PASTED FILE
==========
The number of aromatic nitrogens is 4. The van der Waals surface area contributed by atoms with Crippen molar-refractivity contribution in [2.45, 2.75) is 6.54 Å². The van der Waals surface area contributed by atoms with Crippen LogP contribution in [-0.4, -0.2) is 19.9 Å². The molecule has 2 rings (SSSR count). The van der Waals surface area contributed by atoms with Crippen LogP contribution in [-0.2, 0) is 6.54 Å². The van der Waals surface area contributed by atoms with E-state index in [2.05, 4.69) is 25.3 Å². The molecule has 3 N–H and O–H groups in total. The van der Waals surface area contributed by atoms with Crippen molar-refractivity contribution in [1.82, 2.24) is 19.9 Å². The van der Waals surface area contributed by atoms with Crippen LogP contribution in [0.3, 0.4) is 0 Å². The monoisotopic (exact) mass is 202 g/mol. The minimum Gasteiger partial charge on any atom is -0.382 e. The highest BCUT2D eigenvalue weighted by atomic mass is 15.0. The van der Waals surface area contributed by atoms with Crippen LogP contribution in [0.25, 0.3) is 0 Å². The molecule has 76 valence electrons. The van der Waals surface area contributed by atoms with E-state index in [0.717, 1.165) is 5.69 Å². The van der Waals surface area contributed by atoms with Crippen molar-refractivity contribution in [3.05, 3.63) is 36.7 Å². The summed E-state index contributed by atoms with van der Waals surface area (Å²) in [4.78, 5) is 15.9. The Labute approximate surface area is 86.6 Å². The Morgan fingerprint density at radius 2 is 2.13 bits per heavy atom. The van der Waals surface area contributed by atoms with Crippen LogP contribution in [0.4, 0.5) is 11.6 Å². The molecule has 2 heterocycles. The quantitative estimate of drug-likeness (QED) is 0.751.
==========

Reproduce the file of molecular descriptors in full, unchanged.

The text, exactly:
The number of aromatic nitrogens is 4. The van der Waals surface area contributed by atoms with Crippen molar-refractivity contribution in [2.45, 2.75) is 6.54 Å². The van der Waals surface area contributed by atoms with Crippen LogP contribution in [-0.4, -0.2) is 19.9 Å². The molecule has 2 rings (SSSR count). The van der Waals surface area contributed by atoms with Crippen LogP contribution in [-0.2, 0) is 6.54 Å². The van der Waals surface area contributed by atoms with E-state index in [2.05, 4.69) is 25.3 Å². The molecule has 3 N–H and O–H groups in total. The van der Waals surface area contributed by atoms with Crippen molar-refractivity contribution in [1.82, 2.24) is 19.9 Å². The van der Waals surface area contributed by atoms with Crippen LogP contribution in [0.3, 0.4) is 0 Å². The monoisotopic (exact) mass is 202 g/mol. The minimum Gasteiger partial charge on any atom is -0.382 e. The highest BCUT2D eigenvalue weighted by atomic mass is 15.0. The van der Waals surface area contributed by atoms with Crippen LogP contribution in [0.25, 0.3) is 0 Å². The molecule has 76 valence electrons. The van der Waals surface area contributed by atoms with E-state index in [0.717, 1.165) is 5.69 Å². The van der Waals surface area contributed by atoms with Crippen molar-refractivity contribution in [3.05, 3.63) is 36.7 Å². The summed E-state index contributed by atoms with van der Waals surface area (Å²) in [4.78, 5) is 15.9. The Labute approximate surface area is 86.6 Å². The Morgan fingerprint density at radius 2 is 2.13 bits per heavy atom. The van der Waals surface area contributed by atoms with Crippen LogP contribution in [0.4, 0.5) is 11.6 Å². The molecule has 2 heterocycles. The quantitative estimate of drug-likeness (QED) is 0.751.